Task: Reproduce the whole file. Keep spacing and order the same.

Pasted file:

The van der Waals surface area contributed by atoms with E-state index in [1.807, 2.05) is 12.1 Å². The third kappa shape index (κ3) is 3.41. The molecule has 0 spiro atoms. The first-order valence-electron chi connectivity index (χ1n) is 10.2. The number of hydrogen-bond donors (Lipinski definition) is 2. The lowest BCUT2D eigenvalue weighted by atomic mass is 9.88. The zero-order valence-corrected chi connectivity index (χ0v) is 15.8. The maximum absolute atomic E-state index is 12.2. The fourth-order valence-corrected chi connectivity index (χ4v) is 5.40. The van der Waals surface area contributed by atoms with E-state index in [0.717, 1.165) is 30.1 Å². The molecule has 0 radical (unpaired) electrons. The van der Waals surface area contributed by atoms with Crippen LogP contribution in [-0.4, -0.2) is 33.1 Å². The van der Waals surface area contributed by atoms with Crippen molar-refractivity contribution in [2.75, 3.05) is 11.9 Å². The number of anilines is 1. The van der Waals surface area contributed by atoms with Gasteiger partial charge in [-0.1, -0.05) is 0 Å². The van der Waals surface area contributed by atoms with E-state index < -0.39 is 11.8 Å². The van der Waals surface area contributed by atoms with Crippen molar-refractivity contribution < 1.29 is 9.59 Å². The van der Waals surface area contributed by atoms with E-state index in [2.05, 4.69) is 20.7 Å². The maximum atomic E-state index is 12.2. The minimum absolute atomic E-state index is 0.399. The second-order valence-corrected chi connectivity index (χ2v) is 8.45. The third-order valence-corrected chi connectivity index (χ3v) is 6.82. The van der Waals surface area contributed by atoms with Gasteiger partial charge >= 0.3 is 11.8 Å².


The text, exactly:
The van der Waals surface area contributed by atoms with E-state index in [1.807, 2.05) is 12.1 Å². The third kappa shape index (κ3) is 3.41. The molecule has 0 spiro atoms. The first-order valence-electron chi connectivity index (χ1n) is 10.2. The number of hydrogen-bond donors (Lipinski definition) is 2. The lowest BCUT2D eigenvalue weighted by atomic mass is 9.88. The zero-order valence-corrected chi connectivity index (χ0v) is 15.8. The maximum absolute atomic E-state index is 12.2. The fourth-order valence-corrected chi connectivity index (χ4v) is 5.40. The van der Waals surface area contributed by atoms with E-state index in [0.717, 1.165) is 30.1 Å². The molecule has 0 radical (unpaired) electrons. The van der Waals surface area contributed by atoms with Crippen LogP contribution in [-0.4, -0.2) is 33.1 Å². The van der Waals surface area contributed by atoms with Crippen molar-refractivity contribution in [2.75, 3.05) is 11.9 Å². The number of anilines is 1. The van der Waals surface area contributed by atoms with Gasteiger partial charge in [-0.1, -0.05) is 0 Å². The van der Waals surface area contributed by atoms with E-state index < -0.39 is 11.8 Å². The van der Waals surface area contributed by atoms with Crippen molar-refractivity contribution < 1.29 is 9.59 Å². The van der Waals surface area contributed by atoms with E-state index in [2.05, 4.69) is 20.7 Å². The maximum atomic E-state index is 12.2. The minimum absolute atomic E-state index is 0.399. The second-order valence-corrected chi connectivity index (χ2v) is 8.45. The third-order valence-corrected chi connectivity index (χ3v) is 6.82. The van der Waals surface area contributed by atoms with Gasteiger partial charge >= 0.3 is 11.8 Å².